WOSTER: Janklow: Man of his (last) wordIf you were a news reporter, you fought with Gov. Bill Janklow. It came with the territory.
If you were a news reporter, you fought with Gov. Bill Janklow. It came with the territory.
Janklow died this week at the age of 72. He was a member of the U.S. Congress after he served as governor and attorney general before, but I always called him Governor.
“It’s just Bill.”
“Not a chance, Governor.”
I mean, he served as governor twice as long as any other South Dakotan in history — 16 years in a span of 24 from 1979 through 2002. Simply put, he was the single most constant presence in my career as a reporter.
After he had been governor for a while, most reporters had become aware that he didn’t mind grabbing the telephone to explain what he thought was inaccurate in a story or what he didn’t like about the way an issue was handled. When he first came to Pierre to work in the attorney general’s office as a special prosecutor, not many reporters had worked around a public figure quite so, ah, “direct” in his press relations.
I had my first fight with Janklow in 1973, while he was working for Attorney General Kermit Sande. “Fight” is a pretty dramatic word. What happened in our first encounter was this: I wrote a story based on an interview. He didn’t like what I’d written. He sought me out, told me what he found objectionable, and we argued about it for a while. I thought he was wrong. He thought I was wrong. Each of us pressed our thoughts vigorously.
We argued about a lot of stories over the years. It wasn’t always pleasant. I disliked confrontation. He didn’t seem to mind it so much. I can say I became a more accomplished reporter through my dealings with him. I made sure I read bills and reports before I asked him questions about them. I did my homework on issues. I tried to frame questions in specifics, not generalities. Those are all pretty basic things for a reporter, I know, but it’s easy to get lazy.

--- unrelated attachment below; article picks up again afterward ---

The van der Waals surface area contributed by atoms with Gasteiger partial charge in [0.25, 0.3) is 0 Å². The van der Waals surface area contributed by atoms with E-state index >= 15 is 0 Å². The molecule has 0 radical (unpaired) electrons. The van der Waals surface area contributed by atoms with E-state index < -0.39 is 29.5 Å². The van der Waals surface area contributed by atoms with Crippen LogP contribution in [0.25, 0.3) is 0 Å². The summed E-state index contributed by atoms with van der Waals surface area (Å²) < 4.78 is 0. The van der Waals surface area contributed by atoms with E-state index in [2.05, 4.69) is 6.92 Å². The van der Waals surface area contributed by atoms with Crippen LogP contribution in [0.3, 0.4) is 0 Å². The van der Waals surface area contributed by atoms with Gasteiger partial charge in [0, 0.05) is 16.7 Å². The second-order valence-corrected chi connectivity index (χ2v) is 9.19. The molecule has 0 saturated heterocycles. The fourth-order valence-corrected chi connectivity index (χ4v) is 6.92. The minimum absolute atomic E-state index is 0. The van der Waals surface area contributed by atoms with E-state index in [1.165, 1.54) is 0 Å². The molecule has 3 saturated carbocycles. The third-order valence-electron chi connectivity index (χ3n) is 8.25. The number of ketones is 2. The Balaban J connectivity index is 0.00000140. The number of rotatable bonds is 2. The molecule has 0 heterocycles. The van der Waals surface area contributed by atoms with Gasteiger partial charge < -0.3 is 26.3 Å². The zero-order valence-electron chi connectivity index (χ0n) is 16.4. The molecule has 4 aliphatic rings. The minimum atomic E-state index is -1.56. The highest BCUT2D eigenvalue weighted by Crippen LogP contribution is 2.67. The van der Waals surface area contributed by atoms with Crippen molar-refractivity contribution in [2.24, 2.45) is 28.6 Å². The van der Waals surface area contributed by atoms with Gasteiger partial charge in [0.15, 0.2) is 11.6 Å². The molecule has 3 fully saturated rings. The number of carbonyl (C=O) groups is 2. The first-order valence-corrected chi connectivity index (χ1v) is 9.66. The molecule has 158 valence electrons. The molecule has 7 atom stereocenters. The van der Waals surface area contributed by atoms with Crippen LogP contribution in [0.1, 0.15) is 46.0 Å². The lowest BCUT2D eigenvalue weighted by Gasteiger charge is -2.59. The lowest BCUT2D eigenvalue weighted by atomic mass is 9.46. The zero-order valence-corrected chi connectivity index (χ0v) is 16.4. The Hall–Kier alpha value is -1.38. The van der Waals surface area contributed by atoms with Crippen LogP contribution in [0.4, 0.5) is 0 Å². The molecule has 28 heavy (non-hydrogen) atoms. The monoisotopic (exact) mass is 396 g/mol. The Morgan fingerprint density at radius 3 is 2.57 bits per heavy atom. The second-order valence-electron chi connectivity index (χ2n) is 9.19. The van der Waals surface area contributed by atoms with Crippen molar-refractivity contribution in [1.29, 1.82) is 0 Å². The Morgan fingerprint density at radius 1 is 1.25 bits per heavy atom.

He did not take kindly to lazy reporters. A great way to initiate a healthy give-and-take was to say, “Governor, a lot of people say . . .”
Certain response: “What people? Who says that?”
By the nature of our positions, we shared numerous South Dakota events and experiences over the years. I recall a trip from Pierre to Aberdeen in his vehicle as he campaigned for the Republican nomination for governor in 1978. The engine overheated on the return trip. We stood in an empty farmyard halfway between Aberdeen and Redfield watching water trickle from a drain spout into a jar. I think it took several fills of the jar to replenish the radiator so we could get back on the road. Thinking back over the years, I still find it hard to believe someone who became so influential in this state was ever standing in a light drizzle in a muddy farmyard trying to catch enough water to fill a radiator, but there you go.
I watched him stand out in the mansion yard one evening and give my younger son instructions on hitting a thrown baseball. His approach to that task was every bit as intense as his approach to political issues. The younger kid shed a few tears when his batting coach moved out of the mansion late that year.
Our arguments seemed to decrease in number and intensity over the years. Perhaps each of us mellowed as we grew older, and perhaps we picked our confrontations more carefully. One of the last significant arguments came not over news but medical choices. As I made plans for cancer surgery, I got a summons to the executive office and a stern directive to get another opinion before the procedure. We discussed it quite a long while, actually, considering that South Dakota was in the middle of a legislative session and we both had other things to do.
I stood firm. A couple of nights later, the phone rang at my home. Nancy answered. Bill Janklow was on the line, suggesting she and I read a new report on prostate cancer he had read in one of the medical journals.
It was a point to me for standing firm, I guess. Last word to Janklow. Who’d have figured that?